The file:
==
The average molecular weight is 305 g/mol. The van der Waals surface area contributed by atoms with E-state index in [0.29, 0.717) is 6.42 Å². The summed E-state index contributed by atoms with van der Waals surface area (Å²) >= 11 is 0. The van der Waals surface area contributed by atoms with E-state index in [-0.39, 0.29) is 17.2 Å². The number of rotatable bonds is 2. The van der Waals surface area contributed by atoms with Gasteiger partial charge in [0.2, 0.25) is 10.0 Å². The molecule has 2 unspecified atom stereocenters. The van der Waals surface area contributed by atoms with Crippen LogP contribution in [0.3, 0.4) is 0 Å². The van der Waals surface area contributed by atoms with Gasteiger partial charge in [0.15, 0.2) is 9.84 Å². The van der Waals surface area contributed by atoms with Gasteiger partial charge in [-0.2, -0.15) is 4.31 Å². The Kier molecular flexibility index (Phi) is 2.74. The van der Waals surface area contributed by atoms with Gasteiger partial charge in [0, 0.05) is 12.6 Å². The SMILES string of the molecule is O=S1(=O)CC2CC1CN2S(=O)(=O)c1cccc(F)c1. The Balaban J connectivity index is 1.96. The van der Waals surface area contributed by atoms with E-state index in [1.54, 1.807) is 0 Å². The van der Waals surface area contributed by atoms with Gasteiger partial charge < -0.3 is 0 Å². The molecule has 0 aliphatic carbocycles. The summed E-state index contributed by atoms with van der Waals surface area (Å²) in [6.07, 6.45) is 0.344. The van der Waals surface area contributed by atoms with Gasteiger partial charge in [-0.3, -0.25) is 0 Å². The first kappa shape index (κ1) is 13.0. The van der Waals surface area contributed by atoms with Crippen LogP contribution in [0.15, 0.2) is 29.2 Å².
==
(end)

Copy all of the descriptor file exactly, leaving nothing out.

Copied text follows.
The average molecular weight is 305 g/mol. The van der Waals surface area contributed by atoms with E-state index in [0.29, 0.717) is 6.42 Å². The summed E-state index contributed by atoms with van der Waals surface area (Å²) >= 11 is 0. The van der Waals surface area contributed by atoms with E-state index in [-0.39, 0.29) is 17.2 Å². The number of rotatable bonds is 2. The van der Waals surface area contributed by atoms with Gasteiger partial charge in [0.2, 0.25) is 10.0 Å². The molecule has 2 unspecified atom stereocenters. The van der Waals surface area contributed by atoms with Crippen LogP contribution in [0.3, 0.4) is 0 Å². The van der Waals surface area contributed by atoms with Gasteiger partial charge in [0.15, 0.2) is 9.84 Å². The van der Waals surface area contributed by atoms with Gasteiger partial charge in [-0.2, -0.15) is 4.31 Å². The Kier molecular flexibility index (Phi) is 2.74. The van der Waals surface area contributed by atoms with Gasteiger partial charge in [0, 0.05) is 12.6 Å². The SMILES string of the molecule is O=S1(=O)CC2CC1CN2S(=O)(=O)c1cccc(F)c1. The Balaban J connectivity index is 1.96. The van der Waals surface area contributed by atoms with E-state index in [1.54, 1.807) is 0 Å². The van der Waals surface area contributed by atoms with Gasteiger partial charge < -0.3 is 0 Å². The molecule has 0 aliphatic carbocycles. The summed E-state index contributed by atoms with van der Waals surface area (Å²) in [6.07, 6.45) is 0.344. The van der Waals surface area contributed by atoms with Gasteiger partial charge in [-0.3, -0.25) is 0 Å². The first kappa shape index (κ1) is 13.0. The van der Waals surface area contributed by atoms with Crippen LogP contribution in [0.15, 0.2) is 29.2 Å².